• "If 'glue ear' can be treated in this way, that’s addressing a lot of the problem." (Getty Images)Source: Getty Images
Professor Amanda Jane Leach from the Menzies School of Health Research told The Point that new tests underway for treating ear disease in Indigenous children is positive news, but prevention remains the key.
The Point
20 Apr 2016 - 8:53 AM  UPDATED 20 Apr 2016 - 10:29 AM

Firstly Otitis Media is not just an unpleasant infection for children and a burden for families, middle ear infections cause hearing loss which has substantial effects on social behaviour, learning, school readiness and educational outcomes.  This is devastating for children and families out in remote areas, and even in urban areas, where the prevalence of hearing loss is very high.  

This disease is progressive and has a number of different forms – “glue ear” is the form of the disease that is referred to in the studies of probiotic nasal spray, and for most children “glue ear” clears without treatment, but for those where disease persists for long periods and affects both ears, surgery is needed to insert grommets and restore hearing. So compared to surgery – nasal spray could be a great option to try first.  The study in Sweden was a pilot and only a few studies have since been published, so we do need more data. Studies in Aboriginal children are critical to establishing the efficacy of prevention or treatments as we find that many regular treatments don’t work as well – we need to know what works, how well it works and which children benefit most and should be treated. There’s a lot of work to do.

If “glue ear” can be treated in this way, that’s addressing a lot of the problem, but as I said the disease is progressive and where I work in the NT, and probably in other remote communities around 15 per cent toddlers have “runny ears” – where the ear drum has burst due to build up of pus within the middle ear. For little children with both ears affected (bilateral runny ears) this goes on for years and years.  The recommended treatment is cleaning and drops several times a day for up to 4 months – that’s tough for any family.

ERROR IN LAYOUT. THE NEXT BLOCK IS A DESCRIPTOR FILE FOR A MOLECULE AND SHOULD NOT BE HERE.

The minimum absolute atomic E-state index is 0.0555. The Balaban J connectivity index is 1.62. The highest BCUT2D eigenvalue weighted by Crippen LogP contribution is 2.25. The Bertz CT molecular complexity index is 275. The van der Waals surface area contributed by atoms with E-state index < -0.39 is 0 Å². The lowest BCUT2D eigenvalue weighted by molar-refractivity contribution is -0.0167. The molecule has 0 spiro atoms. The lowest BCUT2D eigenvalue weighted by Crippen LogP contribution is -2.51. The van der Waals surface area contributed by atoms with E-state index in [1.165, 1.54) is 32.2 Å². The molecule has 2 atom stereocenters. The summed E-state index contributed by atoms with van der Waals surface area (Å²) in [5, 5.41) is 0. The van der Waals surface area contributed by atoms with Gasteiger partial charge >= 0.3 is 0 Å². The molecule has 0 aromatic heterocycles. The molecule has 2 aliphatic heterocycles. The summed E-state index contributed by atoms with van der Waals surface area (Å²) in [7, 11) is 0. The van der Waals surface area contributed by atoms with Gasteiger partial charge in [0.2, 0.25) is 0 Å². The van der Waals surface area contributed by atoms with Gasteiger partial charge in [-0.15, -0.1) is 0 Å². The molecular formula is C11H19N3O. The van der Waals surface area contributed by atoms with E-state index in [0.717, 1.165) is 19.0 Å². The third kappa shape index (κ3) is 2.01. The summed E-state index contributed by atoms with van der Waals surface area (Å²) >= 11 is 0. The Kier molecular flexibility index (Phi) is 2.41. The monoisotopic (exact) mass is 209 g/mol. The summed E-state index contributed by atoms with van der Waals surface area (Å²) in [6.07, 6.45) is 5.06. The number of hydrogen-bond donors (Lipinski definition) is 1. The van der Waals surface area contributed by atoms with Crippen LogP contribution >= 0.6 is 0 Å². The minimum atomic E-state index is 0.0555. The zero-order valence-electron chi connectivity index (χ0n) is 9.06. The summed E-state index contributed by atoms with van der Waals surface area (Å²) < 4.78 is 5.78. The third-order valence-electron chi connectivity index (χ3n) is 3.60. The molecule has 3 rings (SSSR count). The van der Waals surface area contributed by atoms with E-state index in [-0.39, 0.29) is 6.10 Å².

Why does this happen? Because infections start so early in life when tiny babies contract so many different strains of pathogenic bacteria from siblings, cousins and extended family.  Even breast feeding is not protective enough.  Also these infections are generally painless for Aboriginal babies, so mum is not aware of the problem until she sees pus coming out the ear canal.  Clinicians also need education about painless ear infections, and importance of regular assessments - “every child every ear every opportunity”.  

Crowded households and lots of social contact results in lots of cross-infection. Poor washing facilities and lack knowledge about bacteria and how important hand washing with soap is in preventing spread. Families need information about this problem – from campaigns such as “No Germs on Me”, “Care for Kids Ears” – and we need to know if these campaigns and programs are helpful in stopping these infections.

So prevention is the key – better housing, less crowding, more washing, better parental and health service provider education, and support so families understand the impact of long term hearing loss for their children’s future.

Professor Amanda Jane Leach is the Principal research fellow; Leader of the Ear Health Research Program, Child Health Division.